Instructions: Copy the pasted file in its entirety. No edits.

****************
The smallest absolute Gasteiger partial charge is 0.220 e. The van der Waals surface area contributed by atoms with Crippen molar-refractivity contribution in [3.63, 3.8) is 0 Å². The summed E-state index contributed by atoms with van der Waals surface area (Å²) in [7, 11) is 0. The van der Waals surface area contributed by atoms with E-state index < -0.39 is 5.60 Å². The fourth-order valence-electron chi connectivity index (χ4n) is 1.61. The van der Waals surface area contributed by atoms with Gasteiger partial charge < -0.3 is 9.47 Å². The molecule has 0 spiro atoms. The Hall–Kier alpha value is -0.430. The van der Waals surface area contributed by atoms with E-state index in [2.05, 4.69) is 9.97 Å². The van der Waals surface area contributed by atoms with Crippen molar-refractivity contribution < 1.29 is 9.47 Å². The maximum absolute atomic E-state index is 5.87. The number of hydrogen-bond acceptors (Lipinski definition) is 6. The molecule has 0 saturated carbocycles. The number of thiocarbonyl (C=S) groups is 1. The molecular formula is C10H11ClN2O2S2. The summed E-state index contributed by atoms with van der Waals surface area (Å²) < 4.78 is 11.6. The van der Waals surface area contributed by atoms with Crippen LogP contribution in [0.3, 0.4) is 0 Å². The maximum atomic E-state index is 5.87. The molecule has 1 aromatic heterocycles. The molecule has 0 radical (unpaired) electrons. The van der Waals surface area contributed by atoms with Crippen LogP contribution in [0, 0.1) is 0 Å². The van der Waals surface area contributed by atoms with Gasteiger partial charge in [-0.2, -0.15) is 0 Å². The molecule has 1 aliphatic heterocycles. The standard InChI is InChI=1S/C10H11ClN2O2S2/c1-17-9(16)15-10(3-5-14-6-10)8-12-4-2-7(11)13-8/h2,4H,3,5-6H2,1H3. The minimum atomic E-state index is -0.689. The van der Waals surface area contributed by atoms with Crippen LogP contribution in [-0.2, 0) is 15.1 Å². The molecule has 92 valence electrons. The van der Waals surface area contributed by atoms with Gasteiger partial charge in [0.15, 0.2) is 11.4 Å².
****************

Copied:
The smallest absolute Gasteiger partial charge is 0.220 e. The van der Waals surface area contributed by atoms with Crippen molar-refractivity contribution in [3.63, 3.8) is 0 Å². The summed E-state index contributed by atoms with van der Waals surface area (Å²) in [7, 11) is 0. The van der Waals surface area contributed by atoms with E-state index < -0.39 is 5.60 Å². The fourth-order valence-electron chi connectivity index (χ4n) is 1.61. The van der Waals surface area contributed by atoms with Gasteiger partial charge < -0.3 is 9.47 Å². The molecule has 0 spiro atoms. The Hall–Kier alpha value is -0.430. The van der Waals surface area contributed by atoms with E-state index in [2.05, 4.69) is 9.97 Å². The van der Waals surface area contributed by atoms with Crippen molar-refractivity contribution < 1.29 is 9.47 Å². The maximum absolute atomic E-state index is 5.87. The number of hydrogen-bond acceptors (Lipinski definition) is 6. The molecule has 0 saturated carbocycles. The number of thiocarbonyl (C=S) groups is 1. The molecular formula is C10H11ClN2O2S2. The summed E-state index contributed by atoms with van der Waals surface area (Å²) < 4.78 is 11.6. The van der Waals surface area contributed by atoms with Crippen LogP contribution in [0.3, 0.4) is 0 Å². The maximum atomic E-state index is 5.87. The molecule has 1 aromatic heterocycles. The molecule has 0 radical (unpaired) electrons. The van der Waals surface area contributed by atoms with Crippen LogP contribution in [0, 0.1) is 0 Å². The van der Waals surface area contributed by atoms with Gasteiger partial charge in [-0.2, -0.15) is 0 Å². The molecule has 1 aliphatic heterocycles. The standard InChI is InChI=1S/C10H11ClN2O2S2/c1-17-9(16)15-10(3-5-14-6-10)8-12-4-2-7(11)13-8/h2,4H,3,5-6H2,1H3. The minimum atomic E-state index is -0.689. The van der Waals surface area contributed by atoms with Crippen LogP contribution in [-0.2, 0) is 15.1 Å². The molecule has 92 valence electrons. The van der Waals surface area contributed by atoms with Gasteiger partial charge in [0.15, 0.2) is 11.4 Å².